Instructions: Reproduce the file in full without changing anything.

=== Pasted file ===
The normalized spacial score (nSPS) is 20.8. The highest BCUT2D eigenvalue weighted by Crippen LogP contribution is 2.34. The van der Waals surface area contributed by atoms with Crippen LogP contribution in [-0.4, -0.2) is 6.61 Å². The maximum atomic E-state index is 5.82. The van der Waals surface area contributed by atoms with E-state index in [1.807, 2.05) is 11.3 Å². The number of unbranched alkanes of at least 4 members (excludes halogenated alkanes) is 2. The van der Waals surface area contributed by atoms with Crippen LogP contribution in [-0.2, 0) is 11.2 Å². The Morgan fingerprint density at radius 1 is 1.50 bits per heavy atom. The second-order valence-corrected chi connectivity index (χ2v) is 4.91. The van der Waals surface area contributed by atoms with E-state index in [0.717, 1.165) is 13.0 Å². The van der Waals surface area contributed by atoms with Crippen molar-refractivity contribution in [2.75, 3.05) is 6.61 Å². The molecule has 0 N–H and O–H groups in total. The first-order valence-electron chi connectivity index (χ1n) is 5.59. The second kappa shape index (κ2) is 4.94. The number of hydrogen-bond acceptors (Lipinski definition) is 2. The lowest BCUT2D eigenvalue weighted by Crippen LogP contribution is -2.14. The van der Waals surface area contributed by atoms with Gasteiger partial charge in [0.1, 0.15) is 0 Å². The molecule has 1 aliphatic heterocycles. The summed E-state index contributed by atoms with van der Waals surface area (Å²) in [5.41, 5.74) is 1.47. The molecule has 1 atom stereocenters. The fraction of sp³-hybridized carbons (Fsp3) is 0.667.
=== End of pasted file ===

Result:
The normalized spacial score (nSPS) is 20.8. The highest BCUT2D eigenvalue weighted by Crippen LogP contribution is 2.34. The van der Waals surface area contributed by atoms with Crippen LogP contribution in [-0.4, -0.2) is 6.61 Å². The maximum atomic E-state index is 5.82. The van der Waals surface area contributed by atoms with E-state index in [1.807, 2.05) is 11.3 Å². The number of unbranched alkanes of at least 4 members (excludes halogenated alkanes) is 2. The van der Waals surface area contributed by atoms with Crippen LogP contribution in [-0.2, 0) is 11.2 Å². The Morgan fingerprint density at radius 1 is 1.50 bits per heavy atom. The second-order valence-corrected chi connectivity index (χ2v) is 4.91. The van der Waals surface area contributed by atoms with E-state index in [0.717, 1.165) is 13.0 Å². The van der Waals surface area contributed by atoms with Crippen molar-refractivity contribution in [2.75, 3.05) is 6.61 Å². The molecule has 0 N–H and O–H groups in total. The first-order valence-electron chi connectivity index (χ1n) is 5.59. The second kappa shape index (κ2) is 4.94. The number of hydrogen-bond acceptors (Lipinski definition) is 2. The lowest BCUT2D eigenvalue weighted by Crippen LogP contribution is -2.14. The van der Waals surface area contributed by atoms with Gasteiger partial charge in [0.1, 0.15) is 0 Å². The molecule has 1 aliphatic heterocycles. The summed E-state index contributed by atoms with van der Waals surface area (Å²) in [5.41, 5.74) is 1.47. The molecule has 1 atom stereocenters. The fraction of sp³-hybridized carbons (Fsp3) is 0.667.